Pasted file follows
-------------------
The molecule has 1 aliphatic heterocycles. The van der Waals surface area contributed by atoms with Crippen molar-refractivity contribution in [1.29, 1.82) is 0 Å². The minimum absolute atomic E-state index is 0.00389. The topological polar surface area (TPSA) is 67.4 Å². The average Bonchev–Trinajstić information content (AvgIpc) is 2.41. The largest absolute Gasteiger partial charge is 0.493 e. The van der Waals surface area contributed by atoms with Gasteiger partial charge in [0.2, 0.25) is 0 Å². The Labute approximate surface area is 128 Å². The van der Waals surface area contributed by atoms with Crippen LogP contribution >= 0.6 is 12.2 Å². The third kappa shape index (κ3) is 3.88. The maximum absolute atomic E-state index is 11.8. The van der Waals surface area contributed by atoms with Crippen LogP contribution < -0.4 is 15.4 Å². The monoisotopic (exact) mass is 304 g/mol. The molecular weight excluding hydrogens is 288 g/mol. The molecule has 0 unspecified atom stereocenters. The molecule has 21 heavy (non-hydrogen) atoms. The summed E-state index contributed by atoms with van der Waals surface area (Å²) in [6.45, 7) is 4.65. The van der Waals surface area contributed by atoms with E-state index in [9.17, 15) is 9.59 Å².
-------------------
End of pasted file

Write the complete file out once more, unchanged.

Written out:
The molecule has 1 aliphatic heterocycles. The van der Waals surface area contributed by atoms with Crippen molar-refractivity contribution in [1.29, 1.82) is 0 Å². The minimum absolute atomic E-state index is 0.00389. The topological polar surface area (TPSA) is 67.4 Å². The average Bonchev–Trinajstić information content (AvgIpc) is 2.41. The largest absolute Gasteiger partial charge is 0.493 e. The van der Waals surface area contributed by atoms with Gasteiger partial charge in [0.2, 0.25) is 0 Å². The Labute approximate surface area is 128 Å². The van der Waals surface area contributed by atoms with Crippen LogP contribution >= 0.6 is 12.2 Å². The third kappa shape index (κ3) is 3.88. The maximum absolute atomic E-state index is 11.8. The van der Waals surface area contributed by atoms with Crippen LogP contribution < -0.4 is 15.4 Å². The monoisotopic (exact) mass is 304 g/mol. The molecular weight excluding hydrogens is 288 g/mol. The molecule has 0 unspecified atom stereocenters. The molecule has 21 heavy (non-hydrogen) atoms. The summed E-state index contributed by atoms with van der Waals surface area (Å²) in [6.45, 7) is 4.65. The van der Waals surface area contributed by atoms with E-state index in [9.17, 15) is 9.59 Å².